Plans have created a record number of surpluses each year and they all come from spending fewer dollars per person than standard Medicare. Fee-for-service Medicare is a very poor purchaser of care — and that fee-for-service Medicare program now has its average member each spending more than $5000 in out of pocket costs each year because it is an inferior way to buy care.

When we look at the lower amount we are spending on capitation in all of those counties, it is easy to see that Medicare Advantage costs less. We can use that money going forward as our pathway to bringing Medicare spending to much better levels as a country.

We don’t need actuarial estimates of relative values of some kind to measure the actual impact of the costs. We can do just like anyone else buying coverage does and measure the difference in actual dollars against the alternative costs of the competing program and we can look at how much the actual dollars go up from year to year for each county in the country.

That’s the number we need to bring under control and we can do it by setting the capitation at the right level to achieve that goal.

The average per capita costs of fee-for-service Medicare are a very legitimate measure of the cost of the program and we know from that data that Medicare Advantage costs less. We need to build on that success.

People who don’t want to accept that reality can do various creative approaches to distort the costs of each program by inventing pseudo risk adjusted surrogate expense levels for the comparative calculations, but Medicare itself actually spends real dollars and not pseudo surrogate dollars and we know from looking at the data outlines in this year’s report that Medicare spends about 10 percent less per member right now on Medicare Advantage than it spends on fee-for-service Medicare in all of those counties.

If you pull the target expansion counties and that program out of the Medicare Advantage payment flow and calculations, the average cost in the other counties ends up significantly less than 90 percent of the actual average cost of care for fee-for-service Medicare in those counties and that is measured in real dollars.

Those numbers are all in this year’s report — hiding in plain sight.

The biggest gap in the MedPac Medicare Advantage report this year is to miss and not report the extremely important and extremely relevant fact that two out of three low-income Americans have now joined Medicare Advantage.

All Medicare Advantage members are not the same. Two out of three of the lowest-income Medicare members are now in the plans.

More than half of the African American members of Medicare are now in the plans. We have now also exceeded to the point of having more than 60 percent of Hispanic Medicare members in the plans.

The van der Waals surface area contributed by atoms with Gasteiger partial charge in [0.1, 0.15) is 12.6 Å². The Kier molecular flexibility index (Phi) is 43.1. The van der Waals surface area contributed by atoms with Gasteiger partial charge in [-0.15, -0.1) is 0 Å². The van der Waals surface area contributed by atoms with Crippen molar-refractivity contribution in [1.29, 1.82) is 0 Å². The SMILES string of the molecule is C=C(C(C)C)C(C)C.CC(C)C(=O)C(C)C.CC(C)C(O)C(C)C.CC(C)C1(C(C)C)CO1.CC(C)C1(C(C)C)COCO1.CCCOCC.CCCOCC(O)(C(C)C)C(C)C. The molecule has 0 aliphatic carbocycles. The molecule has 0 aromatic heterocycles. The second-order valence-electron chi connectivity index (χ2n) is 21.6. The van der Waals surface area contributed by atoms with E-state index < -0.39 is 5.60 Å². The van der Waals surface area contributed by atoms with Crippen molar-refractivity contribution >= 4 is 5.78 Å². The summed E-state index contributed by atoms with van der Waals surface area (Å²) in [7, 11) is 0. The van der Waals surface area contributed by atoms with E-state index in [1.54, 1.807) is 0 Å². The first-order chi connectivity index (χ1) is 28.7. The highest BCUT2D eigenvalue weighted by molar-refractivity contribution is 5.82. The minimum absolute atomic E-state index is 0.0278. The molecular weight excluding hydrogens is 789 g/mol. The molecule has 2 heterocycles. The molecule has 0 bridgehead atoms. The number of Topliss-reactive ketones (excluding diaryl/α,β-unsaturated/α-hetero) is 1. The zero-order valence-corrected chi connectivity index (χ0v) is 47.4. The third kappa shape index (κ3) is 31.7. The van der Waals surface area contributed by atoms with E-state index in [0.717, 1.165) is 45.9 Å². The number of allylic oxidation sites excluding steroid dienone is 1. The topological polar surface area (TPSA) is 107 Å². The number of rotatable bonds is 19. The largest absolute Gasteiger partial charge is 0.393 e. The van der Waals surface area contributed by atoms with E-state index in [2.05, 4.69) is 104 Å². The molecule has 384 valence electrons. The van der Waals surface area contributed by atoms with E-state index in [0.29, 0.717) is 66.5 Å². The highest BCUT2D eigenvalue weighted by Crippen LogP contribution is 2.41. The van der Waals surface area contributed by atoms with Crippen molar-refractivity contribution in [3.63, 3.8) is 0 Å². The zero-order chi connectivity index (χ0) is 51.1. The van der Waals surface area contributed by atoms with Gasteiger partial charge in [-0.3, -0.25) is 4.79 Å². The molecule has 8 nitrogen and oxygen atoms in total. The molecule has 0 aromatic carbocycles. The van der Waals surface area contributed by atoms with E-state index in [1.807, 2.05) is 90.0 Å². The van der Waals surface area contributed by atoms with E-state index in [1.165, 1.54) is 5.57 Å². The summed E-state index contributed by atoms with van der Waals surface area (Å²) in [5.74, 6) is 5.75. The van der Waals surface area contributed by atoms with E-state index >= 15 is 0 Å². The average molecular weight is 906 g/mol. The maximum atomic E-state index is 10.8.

More than two of three of the lowest-income members from all groups have joined Medicare Advantage plans.

Much better benefits for Medicare Advantage plans make that enrollment by our lowest-income members happen. When the average net worth level of the Hispanic Medicare Advantage member is actually $12,000 — then the fact that the Medicare Advantage plans are language proficient and actually offer vision benefits and hearing benefits and dental benefits is hugely important because it’s functionally the only way that some of those members are ever going to be able to see and to hear.

The MedPac staff who are advising the Commission and the Congress with this report continue their tradition of leaving people entirely out of their report and entirely out of their priorities and they also believe and continue to say that those eyeglasses somehow indirectly distort and somehow increase the overall costs of Medicare because they exist and therefore they must cost Medicare money in some way and they don’t want Medicare to pay for anything that wasn’t in the original set of Medicare expenses.

That is just plain wrong thinking. Coldhearted, callous, sad, short-sighted, and wrong.

The Commission should ask their staff after reading the report this year to change their priorities and to make helping people and improving team care and improving personal care for people a priority for the use of Medicare dollars instead of resenting and literally disparaging those efforts and those approaches that improve lives because those enhancements increase enrollment in the plans and the staff writing those pieces of the report clearly does not want that enrollment to increase.

The most important work done by Medicare Advantage this year again is actually the Special Needs Plans, and the MedPac report team left them also entirely out of their report

We have a lot of people in this country who have been damaged for too many years in too many ways by social determinants of health factors that have created inequities and disparities in both health and care.

A high percentage of those people who have been damaged by social inequities of health are people who are eligible now for both Medicare and Medicaid. The dual eligible people have some of the biggest health care needs in America and the people with those needs deserve our support and our best efforts on their behalf.